As part of my determination to ensure that the justice system is as open and transparent as possible – and therefore accountable to the people it serves – media organisations will for the first time be able to attend proceedings of all the family courts as of Monday (27 April).
The media has a critical role to play in ensuring that justice is seen to be done and it is right that we lift the veil on the important and very sensitive work of the family courts.
Unfortunately there has been some misinterpretation of what we are doing in this year, and I’m afraid The Lawyer’s article ‘Family Court transparency: has New Labour reneged on its promise?’ falls into this trap.
In my statement to the House of Commons on 16 December, and in the consultation response document ‘Family Justice in View’ published on the same day, I set out the overall package of changes:
* media attendance at family proceedings across all tiers of court (except, for the time being, adoption proceedings)
* pilots for the provision of more information to parties to proceedings, and anonymised judgments made available to the wider public
* a new legislative framework for reporting restrictions
* revised provisions for the disclosure of information in children cases, to make it easier for parties to seek the help they need
Overall, these measures demonstrate my firm commitment to opening up the family courts, and they represent a significant change from the current position. I have always been clear that the measures would have to be introduced in stages, not least because some of the changes need primary legislation.
The first phase – the provisions for media attendance and disclosure – is being implemented today, just four months after my announcement. I am very grateful to all those who have ensured a successful launch, particularly the Rules Committees in developing the new court rules, and court staff in preparing for the new arrangements. The significance of this change is that media attendance is now the default position in all family courts. The practice direction to support the new rules, issued by the President of the Family Division, makes clear that the media have a right of attendance and can be excluded only in the limited circumstances set out in the rules. It is not our intention that discussions about whether or not any media wishing to present should be allowed to stay should take up a lot of court time, although if parties do raise any objections it is of course absolutely right that the media should be allowed to make their case for staying. Some people may be concerned about the media being present but that concern is not in itself sufficient reason to have them excluded – there must be a reason in relation to one of the prescribed exclusion provisions.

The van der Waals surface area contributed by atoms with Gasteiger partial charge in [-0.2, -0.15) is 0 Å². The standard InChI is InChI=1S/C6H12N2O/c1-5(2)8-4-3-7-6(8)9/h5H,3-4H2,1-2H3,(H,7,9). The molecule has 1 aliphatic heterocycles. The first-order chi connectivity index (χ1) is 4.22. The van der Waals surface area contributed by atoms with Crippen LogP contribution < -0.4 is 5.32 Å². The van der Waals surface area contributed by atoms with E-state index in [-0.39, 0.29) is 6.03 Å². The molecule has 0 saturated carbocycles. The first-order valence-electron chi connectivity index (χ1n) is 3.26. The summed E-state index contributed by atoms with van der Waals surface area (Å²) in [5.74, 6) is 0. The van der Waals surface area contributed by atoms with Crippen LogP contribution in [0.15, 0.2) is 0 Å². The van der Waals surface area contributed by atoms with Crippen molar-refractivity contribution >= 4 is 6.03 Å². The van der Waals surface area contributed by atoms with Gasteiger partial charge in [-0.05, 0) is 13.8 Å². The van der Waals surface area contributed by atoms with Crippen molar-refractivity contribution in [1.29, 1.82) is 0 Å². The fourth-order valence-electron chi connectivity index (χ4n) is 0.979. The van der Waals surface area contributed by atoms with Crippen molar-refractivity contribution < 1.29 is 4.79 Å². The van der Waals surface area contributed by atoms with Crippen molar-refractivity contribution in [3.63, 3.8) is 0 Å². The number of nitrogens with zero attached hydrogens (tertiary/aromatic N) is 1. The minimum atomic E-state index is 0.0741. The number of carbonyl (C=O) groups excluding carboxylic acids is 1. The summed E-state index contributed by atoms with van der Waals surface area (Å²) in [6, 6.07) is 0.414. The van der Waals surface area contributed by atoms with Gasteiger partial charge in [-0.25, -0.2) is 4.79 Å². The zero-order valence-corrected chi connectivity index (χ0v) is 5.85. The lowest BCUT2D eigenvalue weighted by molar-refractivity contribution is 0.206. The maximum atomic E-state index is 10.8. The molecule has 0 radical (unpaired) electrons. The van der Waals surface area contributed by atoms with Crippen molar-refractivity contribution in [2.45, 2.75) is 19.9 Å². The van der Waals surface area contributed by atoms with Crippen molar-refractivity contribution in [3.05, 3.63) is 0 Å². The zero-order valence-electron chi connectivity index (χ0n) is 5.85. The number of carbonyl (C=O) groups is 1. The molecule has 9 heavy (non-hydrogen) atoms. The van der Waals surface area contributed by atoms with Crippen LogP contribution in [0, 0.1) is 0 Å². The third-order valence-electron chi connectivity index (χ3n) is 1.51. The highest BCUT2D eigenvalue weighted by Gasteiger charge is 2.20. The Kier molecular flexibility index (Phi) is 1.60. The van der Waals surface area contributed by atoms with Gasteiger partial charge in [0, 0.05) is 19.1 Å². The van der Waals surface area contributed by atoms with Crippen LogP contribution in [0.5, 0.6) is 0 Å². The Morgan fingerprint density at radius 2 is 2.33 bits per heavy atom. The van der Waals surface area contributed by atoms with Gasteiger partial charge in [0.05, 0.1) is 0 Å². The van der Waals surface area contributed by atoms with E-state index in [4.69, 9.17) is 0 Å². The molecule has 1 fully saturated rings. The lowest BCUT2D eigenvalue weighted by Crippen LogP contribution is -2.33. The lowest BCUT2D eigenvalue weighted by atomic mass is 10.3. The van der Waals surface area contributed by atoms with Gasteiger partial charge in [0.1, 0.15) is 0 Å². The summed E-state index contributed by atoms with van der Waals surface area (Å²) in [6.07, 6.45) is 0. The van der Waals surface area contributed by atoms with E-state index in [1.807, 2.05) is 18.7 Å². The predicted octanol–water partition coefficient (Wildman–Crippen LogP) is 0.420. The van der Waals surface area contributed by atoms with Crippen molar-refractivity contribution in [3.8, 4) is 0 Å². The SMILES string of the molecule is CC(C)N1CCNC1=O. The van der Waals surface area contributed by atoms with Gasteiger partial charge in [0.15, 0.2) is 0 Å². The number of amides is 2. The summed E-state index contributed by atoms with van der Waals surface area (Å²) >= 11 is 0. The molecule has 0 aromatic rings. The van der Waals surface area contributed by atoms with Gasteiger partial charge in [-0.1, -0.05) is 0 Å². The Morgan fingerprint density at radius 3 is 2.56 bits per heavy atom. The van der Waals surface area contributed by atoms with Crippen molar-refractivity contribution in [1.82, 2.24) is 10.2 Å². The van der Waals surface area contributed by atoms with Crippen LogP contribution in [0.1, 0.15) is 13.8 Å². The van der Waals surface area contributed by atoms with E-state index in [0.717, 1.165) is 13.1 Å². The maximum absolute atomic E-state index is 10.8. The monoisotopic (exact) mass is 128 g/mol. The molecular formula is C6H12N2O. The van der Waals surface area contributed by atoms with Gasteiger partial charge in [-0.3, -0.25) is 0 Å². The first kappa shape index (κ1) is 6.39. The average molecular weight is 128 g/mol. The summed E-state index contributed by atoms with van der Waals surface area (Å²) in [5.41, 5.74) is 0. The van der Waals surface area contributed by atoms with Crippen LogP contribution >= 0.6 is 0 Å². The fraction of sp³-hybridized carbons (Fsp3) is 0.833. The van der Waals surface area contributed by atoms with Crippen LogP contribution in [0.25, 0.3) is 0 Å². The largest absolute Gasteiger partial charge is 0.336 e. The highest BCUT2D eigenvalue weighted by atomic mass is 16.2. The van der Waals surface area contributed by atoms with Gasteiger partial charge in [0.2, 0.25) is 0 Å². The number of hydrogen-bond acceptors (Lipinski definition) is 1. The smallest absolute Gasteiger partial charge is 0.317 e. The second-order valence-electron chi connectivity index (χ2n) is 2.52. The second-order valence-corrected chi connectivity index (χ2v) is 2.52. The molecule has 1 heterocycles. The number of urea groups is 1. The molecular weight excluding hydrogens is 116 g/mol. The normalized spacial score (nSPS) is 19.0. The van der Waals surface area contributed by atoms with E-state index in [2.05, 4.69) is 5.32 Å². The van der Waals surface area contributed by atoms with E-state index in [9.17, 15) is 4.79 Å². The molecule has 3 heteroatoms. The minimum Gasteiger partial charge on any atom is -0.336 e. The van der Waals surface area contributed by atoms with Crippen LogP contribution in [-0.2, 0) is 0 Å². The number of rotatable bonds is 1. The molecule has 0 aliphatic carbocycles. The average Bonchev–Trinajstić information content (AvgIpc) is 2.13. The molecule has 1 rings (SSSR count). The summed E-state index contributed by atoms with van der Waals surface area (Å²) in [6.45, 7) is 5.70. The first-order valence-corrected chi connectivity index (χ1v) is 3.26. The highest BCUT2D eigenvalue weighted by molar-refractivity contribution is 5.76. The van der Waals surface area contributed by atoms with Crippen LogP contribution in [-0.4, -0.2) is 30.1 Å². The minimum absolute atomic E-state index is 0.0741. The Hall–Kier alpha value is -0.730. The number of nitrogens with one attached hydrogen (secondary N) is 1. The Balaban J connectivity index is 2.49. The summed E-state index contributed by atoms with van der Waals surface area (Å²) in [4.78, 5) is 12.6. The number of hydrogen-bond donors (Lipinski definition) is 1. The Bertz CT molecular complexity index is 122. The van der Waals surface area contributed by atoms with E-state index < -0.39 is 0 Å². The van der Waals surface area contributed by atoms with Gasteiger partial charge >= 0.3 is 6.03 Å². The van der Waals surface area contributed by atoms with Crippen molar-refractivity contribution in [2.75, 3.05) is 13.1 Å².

The second phase will be the information pilots. These will start as soon as the necessary procedures and security provisions are agreed and in place.
The third phase will be reporting restrictions. Given the complexity of the existing reporting restriction legislation, we need amendments to primary legislation to ensure that a clear and comprehensive scheme is in place across all tiers of court. That legislation will be brought forward as soon as parliamentary time is available, but I hope it will be sooner rather than later.
Your article rightly makes the point that that there is a careful balance to be struck between transparency and privacy. That is why I was very clear when I made my statement that there will continue to be some restrictions on what can be reported, now and when we have introduced new legislation. It would be wholly inappropriate to allow reporting of every detail, especially of identity, of all family proceedings – parties to proceedings and children have a right to privacy and we must, and will, respect that.
Overall, this package of measures will deliver a fundamental shift in the openness of family courts, and is far from the “damp squib” suggested in your article. There is a very wide range of very strongly held views on the issues, from those opposed to any opening up to those who argue for full access and unlimited reporting. Neither extreme is sustainable and I believe that what this Government is doing represents a fair way forward for everyone.
Jack Straw MP is Lord Chancellor and Secretary of State for Justice